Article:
• Canada overpowers Russia, makes World Cup final

    Greg Wyshynski at Puck Daddy 20 hrs ago

    TORONTO – For two periods, Russian goalie Sergei Bobrovsky single-handedly kept his team in the hunt for the World Cup.

    But in the third period, Canada skated out and decided — to paraphrase another great Russian athlete — ‘We Must Break You.’

    Using an overwhelming offensive barrage, Canada advanced to the 2016 World Cup of Hockey final with a 5-3 victory over Russia on Saturday night at Air Canada Centre. Sidney Crosby had a goal and two assists, setting up both of linemate Brad Marchand’s two goals.

    In total, Canada had 47 shots on goal and 75 shot attempts. Their goalie Carey Price, meanwhile, made 31 saves.

    Crosby got the Canadians on the board by absolutely embarrassing Russian defenseman Dmitry Kulikov:

    ref cam view of the goal

    — Stephanie (@myregularface) September 24, 2016

    It remained that way into the intermission, with Bobrovsky making 16 saves, helping Russia kill off three Canadian power plays they earned in a 5-minute and 24-second span.

    Then the Russians struck.

    It was short-lived.


  • Canada vs. Russia: 5 keys to World Cup of Hockey showdown

    Greg Wyshynski at Puck Daddy 23 hrs ago

    TORONTO – Contrary to perceptions, Canada occasionally loses international hockey tournaments. Like the 2008 IIHF world championships in Quebec City, when Alex Ovechkin and Russia defeated Jonathan Toews’s Team Canada in overtime.

    “Yeah, I remember the celebration. That was not fun to watch. Especially on home ice,” said Toews. “At the same time, it was a good learning experience. I think the guys that were a part of that team were definitely ready for the opportunity in [the Vancouver Olympics]. We came out flying in that tournament. But yeah, you can’t win them all I guess.”

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    Here are five keys to the Canada vs. Russia showdown in Toronto, with a trip to the World Cup finals against either Sweden or Team Europe on the line:

    Sid Vs. Ovie

    Yeah, this again.

    The Pace

    ‘The Bob’

    The Atmosphere

  • For Team Europe, in Halak they trust

    Greg Wyshynski at Puck Daddy 1 day ago

    TORONTO – He’s faced 111 shots and only let six pucks fly by him in three games, including contests against the NHL stars of Canada and the United States. Now, as the backbone of the ragtag World Cup of Hockey squad collectively known as Team Europe, goalie Jaroslav Halak is expecting to face a few dozen more against Sweden.

    Only a little earlier than he’s used to.

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    Sweden and Team Europe faceoff in a single-elimination semifinal, with the winner advancing to the best-of-three World Cup final against either Canada or Russia. Their game on Sunday is at 1 p.m. ET, the earliest start for any game of the two-week tournament.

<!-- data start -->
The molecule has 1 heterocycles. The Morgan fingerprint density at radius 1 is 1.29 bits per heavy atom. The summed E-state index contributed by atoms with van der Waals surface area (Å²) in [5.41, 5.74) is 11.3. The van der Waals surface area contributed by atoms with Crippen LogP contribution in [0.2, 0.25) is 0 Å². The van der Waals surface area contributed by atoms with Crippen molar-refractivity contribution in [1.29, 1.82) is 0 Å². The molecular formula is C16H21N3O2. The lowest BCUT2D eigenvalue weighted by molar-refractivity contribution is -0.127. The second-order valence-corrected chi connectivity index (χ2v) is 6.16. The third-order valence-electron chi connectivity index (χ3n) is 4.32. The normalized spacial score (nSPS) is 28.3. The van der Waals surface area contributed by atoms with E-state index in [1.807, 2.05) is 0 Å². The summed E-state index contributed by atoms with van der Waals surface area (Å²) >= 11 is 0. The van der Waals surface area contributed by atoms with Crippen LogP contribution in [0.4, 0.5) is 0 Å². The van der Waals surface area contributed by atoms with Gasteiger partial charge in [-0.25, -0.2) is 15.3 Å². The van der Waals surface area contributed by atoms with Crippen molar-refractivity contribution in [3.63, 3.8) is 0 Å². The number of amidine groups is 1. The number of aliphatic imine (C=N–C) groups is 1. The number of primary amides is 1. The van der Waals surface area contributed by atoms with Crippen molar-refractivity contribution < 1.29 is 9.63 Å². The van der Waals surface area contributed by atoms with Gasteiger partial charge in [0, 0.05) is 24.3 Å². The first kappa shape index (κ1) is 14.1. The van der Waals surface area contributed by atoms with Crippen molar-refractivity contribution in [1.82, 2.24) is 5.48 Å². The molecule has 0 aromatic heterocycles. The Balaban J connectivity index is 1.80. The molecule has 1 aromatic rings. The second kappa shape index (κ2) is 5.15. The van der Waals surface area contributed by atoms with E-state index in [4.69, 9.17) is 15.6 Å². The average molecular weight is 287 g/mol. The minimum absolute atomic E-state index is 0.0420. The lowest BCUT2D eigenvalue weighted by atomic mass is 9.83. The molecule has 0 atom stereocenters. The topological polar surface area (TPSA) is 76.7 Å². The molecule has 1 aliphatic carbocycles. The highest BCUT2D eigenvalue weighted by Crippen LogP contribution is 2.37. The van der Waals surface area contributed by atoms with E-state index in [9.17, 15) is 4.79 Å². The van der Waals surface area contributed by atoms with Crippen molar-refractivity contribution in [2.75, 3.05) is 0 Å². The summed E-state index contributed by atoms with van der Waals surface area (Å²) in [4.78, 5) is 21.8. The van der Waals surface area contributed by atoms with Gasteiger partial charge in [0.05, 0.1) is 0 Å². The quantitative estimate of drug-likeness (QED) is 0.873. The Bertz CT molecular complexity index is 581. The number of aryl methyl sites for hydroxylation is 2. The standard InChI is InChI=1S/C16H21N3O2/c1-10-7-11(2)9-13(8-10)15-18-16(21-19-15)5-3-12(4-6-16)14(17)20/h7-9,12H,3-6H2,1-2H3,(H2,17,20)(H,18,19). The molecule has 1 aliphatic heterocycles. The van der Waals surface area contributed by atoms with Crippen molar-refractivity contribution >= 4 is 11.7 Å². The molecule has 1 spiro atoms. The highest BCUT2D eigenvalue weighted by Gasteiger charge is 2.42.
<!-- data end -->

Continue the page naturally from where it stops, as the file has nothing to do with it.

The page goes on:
What Team Europe is playing for a chance to do what few of its players have the opportunity to do in international competition: Play for a championship.

  • Matt Murray out up to six weeks after World Cup injury

    Greg Wyshynski at Puck Daddy 1 day ago

    TORONTO – The Pittsburgh Penguins will be without goalie Matt Murray, who led them to the Stanley Cup championship last postseason, after he suffered a broken hand during the World Cup of Hockey.

    GM Jim Rutherford said Murray, who was playing for the under-23 Team North America, will miss “three to six weeks.”

    Murray was pulled from North America’s 4-3 loss against Russia on Sept. 19, playing 27 minutes and 24 seconds, giving up four goals on 19 shots. Initially, coach Todd McLellan said Murray had “jammed his thumb” but was “very capable of playing” in their next game. Murray wasn’t dressed for their game against Sweden to complete pool play on Sept. 21.

    After playing 13 games in the regular season for Pittsburgh, Murray was given the crease during the Penguins’ first-round series against the New York Rangers due to an injury to goalie Marc-Andre Fleury. He won his first three appearances, and ended up with 15-6-0 record in their playoff run to the Stanley Cup championship, posting a 2.08 goals-against average and a .923 save percentage.

    Well, at least Mike Sullivan won’t have to stress over naming a start for opening night.


  • NHL not concerned about World Cup revenues, attendance

    Greg Wyshynski at Puck Daddy 1 day ago

    TORONTO – The atmospheric differences were stark.

    At 8 p.m. on a weekday, the Air Canada Centre in Toronto would come alive for the World Cup of Hockey. Nearly every seat was filled; the ones that weren’t had their tickets lingering on the secondary market at high prices. The fans were loud and engaged. It was everything you’d expect from a tournament featuring NHL stars, held in the center of the hockey universe.

    But at 3 p.m. on a weekday, the Air Canada Centre was less than two-thirds capacity, and tickets for games like Sweden vs. Finland could be had for as little as $6 on the secondary market. The atmosphere was sedate. It’s not exactly what you expected from the World Cup of Hockey, although Wednesday’s game between Connor McDavid’s Team North America and Sweden was better attended and much louder.

    Was the NHL happy with the turnout for its round-robin games?

    “The answer to that is that we sold the tickets exactly right: In strips,” said NHL Commissioner Gary Bettman, at a hockey technology summit held during the World Cup.

    Bettman wasn’t concerned with the unused tickets.